Written and produced by Rick Wakeman.
- Catherine of Aragon [3:44]
- Anne of Cleves [7:53]
- Catherine Howard [6:35]
- Jane Seymour [4:46]
- Anne Boleyn 'The Day Thou Gavest Lord Hath Ended' [6:32]
- Catherine Parr [7:06]
Rick Wakeman - keyboards
Les Hurdle - bass (1, 5)
Dave Winter - bass (2, 6)
Chris Squir - bass (1)
Chas Cronk - bass (3)
Mike Egan - guitar (1, 2, 5, 6)
Steve Howe - guitar (1)
Dave Lambert - guitar (3)
Alan White - drums (2, 4, 6)
Bill Bruford - drums (1, 5)
Barry de Souza - drums (3)
Frank Riccotti - percussion (2, 3, 6)
Ray Cooper - percussion (1, 5)
Dave Cousins - electric banjo (3)
Liza Strike - vocals (1, 5)
Barry St. John - vocals (1)
Judy Powell - vocals (1)
Laura Lee - vocals (5)
Sylvia McNeill - vocals (5)
It says in the fine print of Rick Wakeman's first solo album that the music is "based around [my] interpretations of the musical characteristics of the wives of Henry VIII." The idea for the album came from the book of the same name, which Yes' Wakeman purchased at a London airport. He writes that the music for each of Henry's wives came flowing inside his head as he read about them. A bit apocryphal perhaps, but apparently Wakeman found what he was looking for -- a theme through which he could expose his keyboard virtuosity. He over dubbed eight of them: Mini-Moog synthesizer, Mellotron with brass and string effects, a Steinway Grand piano, another Mellotron with voice effects, C-3 Hammond organ, RMI electric piano, Arp synthesizer and a Thomas Goff harpsichord.
Placing himself in the middle of these various keyboards, Wakeman created a synthesized orchestra. Along with a rhythm section often composed of Yes' Chris Squire on bass, Steve Howe on guitar and the group's recently acquired drummer Alan White, he used the electric piano to take the place of strings, the electric harpsichord to replace the sound of reeds, and the Arp to replace a contra bassoon.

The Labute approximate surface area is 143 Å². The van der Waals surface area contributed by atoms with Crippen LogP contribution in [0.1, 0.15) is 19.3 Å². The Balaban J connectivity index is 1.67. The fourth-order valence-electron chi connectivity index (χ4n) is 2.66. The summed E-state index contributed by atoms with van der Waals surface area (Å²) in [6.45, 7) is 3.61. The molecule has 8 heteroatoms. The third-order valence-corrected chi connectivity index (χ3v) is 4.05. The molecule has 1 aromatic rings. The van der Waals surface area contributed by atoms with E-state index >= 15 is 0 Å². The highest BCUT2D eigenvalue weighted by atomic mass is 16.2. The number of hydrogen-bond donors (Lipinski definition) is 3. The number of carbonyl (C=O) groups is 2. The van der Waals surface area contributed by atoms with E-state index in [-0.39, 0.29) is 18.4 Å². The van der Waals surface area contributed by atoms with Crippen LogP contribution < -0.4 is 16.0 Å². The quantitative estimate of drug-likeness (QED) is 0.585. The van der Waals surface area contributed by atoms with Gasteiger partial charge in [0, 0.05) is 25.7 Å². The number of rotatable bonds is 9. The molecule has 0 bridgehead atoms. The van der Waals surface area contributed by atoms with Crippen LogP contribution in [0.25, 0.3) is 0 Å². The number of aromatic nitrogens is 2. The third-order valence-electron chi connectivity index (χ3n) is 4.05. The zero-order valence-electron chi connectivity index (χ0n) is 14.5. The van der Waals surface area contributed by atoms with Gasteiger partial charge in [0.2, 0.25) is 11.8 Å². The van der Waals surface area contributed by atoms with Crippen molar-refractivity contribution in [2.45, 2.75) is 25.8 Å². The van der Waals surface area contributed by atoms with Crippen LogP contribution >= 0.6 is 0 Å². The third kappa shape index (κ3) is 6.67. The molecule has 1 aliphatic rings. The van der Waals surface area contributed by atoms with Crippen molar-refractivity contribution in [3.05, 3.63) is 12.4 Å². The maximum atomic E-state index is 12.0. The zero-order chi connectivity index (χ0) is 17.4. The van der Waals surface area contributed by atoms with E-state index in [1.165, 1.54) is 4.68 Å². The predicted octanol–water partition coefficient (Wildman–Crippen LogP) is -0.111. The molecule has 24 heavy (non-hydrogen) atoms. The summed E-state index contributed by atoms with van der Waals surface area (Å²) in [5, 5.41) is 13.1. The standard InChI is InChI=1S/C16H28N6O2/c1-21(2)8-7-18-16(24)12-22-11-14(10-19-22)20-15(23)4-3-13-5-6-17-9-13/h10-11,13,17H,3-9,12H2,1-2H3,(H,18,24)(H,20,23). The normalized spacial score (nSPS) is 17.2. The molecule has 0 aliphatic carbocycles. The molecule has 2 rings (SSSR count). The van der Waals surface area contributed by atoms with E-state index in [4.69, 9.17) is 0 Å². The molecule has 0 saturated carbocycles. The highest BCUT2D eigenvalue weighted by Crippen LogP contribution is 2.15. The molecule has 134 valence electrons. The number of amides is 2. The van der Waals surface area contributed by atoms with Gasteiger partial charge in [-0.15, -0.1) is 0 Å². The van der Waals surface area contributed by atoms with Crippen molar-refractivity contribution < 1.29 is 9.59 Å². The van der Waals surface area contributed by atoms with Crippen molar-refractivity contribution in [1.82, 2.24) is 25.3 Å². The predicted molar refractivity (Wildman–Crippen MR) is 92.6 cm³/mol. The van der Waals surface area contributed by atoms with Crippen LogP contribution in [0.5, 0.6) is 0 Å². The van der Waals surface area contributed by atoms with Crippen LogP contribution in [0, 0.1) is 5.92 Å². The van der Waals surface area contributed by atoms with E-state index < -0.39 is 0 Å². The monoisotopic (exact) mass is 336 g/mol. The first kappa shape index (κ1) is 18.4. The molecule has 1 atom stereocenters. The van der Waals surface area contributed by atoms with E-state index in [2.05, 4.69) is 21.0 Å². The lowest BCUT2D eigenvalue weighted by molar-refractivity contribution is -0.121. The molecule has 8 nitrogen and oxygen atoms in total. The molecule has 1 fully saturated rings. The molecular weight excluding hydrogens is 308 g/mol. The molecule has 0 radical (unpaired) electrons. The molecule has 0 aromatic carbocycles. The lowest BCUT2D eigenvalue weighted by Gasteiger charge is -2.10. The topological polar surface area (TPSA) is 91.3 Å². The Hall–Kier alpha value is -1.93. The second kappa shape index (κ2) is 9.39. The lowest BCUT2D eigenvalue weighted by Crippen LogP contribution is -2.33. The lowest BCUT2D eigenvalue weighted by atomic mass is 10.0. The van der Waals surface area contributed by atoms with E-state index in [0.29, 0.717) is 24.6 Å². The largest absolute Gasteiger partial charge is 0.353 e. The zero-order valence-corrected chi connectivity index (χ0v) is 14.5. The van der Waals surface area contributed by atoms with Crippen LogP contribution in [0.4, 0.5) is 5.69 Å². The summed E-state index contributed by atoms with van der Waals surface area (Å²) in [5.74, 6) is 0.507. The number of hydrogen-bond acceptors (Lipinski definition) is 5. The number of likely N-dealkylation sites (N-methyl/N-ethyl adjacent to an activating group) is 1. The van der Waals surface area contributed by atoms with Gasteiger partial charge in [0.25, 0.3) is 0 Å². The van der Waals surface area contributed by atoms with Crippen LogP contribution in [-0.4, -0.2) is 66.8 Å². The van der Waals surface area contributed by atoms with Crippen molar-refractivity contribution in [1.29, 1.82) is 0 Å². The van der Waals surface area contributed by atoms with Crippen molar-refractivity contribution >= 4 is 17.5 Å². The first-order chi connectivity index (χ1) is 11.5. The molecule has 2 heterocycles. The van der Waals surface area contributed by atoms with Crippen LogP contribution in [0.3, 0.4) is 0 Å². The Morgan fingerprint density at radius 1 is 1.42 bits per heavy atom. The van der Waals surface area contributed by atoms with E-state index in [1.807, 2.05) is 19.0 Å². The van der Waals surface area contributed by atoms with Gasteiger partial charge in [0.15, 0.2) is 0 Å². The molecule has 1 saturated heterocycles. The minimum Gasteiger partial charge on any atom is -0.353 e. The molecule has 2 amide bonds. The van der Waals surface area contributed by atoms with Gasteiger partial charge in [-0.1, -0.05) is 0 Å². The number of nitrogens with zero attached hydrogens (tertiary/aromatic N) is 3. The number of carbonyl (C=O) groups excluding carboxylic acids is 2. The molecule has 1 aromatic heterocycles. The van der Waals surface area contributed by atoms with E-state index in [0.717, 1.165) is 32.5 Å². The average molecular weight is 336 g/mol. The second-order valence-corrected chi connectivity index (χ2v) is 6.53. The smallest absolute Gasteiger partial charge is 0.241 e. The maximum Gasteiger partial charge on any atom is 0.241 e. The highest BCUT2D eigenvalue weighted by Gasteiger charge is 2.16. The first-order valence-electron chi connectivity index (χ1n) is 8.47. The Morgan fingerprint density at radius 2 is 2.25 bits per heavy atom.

With this album, Wakeman has made his bid for Keith Emerson's place as the master of keyboard electronics. Though falling a little short in technique, he has a brilliant feel for tasteful impressionistic composition. For example, "Catherine Of Aragon", at first sounds like ELP's "Tarkus", but evolves into a more melodic cut featuring some human choral work by Liza Strike, Barry St. John and Judy Powell.
The brightest spot on the album is "Catherine Howard", which contains at least four time changes and some amazing interplay between Mellotron, harpsichord, Moog and acoustic piano.
Henry VIII is an exceptionally interesting instrumental album. The production is superb, the mixing tasteful with hardly an uncomfortable studio effect. In fact, most of what we would normally think of as effects are the product of Wakeman's own playing which is just fine.
1973. Steve Apple / Rolling Stone
Wakeman's first solo album is also his least pretentious work and, in many respects, his most effective. Essentially a selection of six electronic tone paintings done on a multitude of synthesizers, Mellotrons, and other keyboard instruments, all of the material here is beautifully melodic and excitingly played and arranged, based on the lives and perceived personalities of Henry VII's six spouses. Some of the music comes off as trite 19th-century Romantic meanderings, but the running times are held in check, and besides, that seems to be exactly what Wakeman was aiming for. * * * *
1995. Bruce Eder / The All Music Guide to Rock
"Catherine of Aragon", under another title predating the six wives concept, was originally recorded with Squire/Howe/Bruford for Wakeman's solo spot on Fragile. However, licensing issues meant it could not be used and it was re-used here with further overdubs from Hurdle/Egan/Cooper.
Rick's first solo album is one of his best. Most of his albums are concept albums and it began here. Each song is a different take on his impression of each of King Henry's six wives. This instrumental album shows Wakeman at his best.
This was actually his second solo album.
His first was done between him leaving the Strawbs and joining Yes in 1971.
Released by A&M/Universal.
2004. John Sposato / USA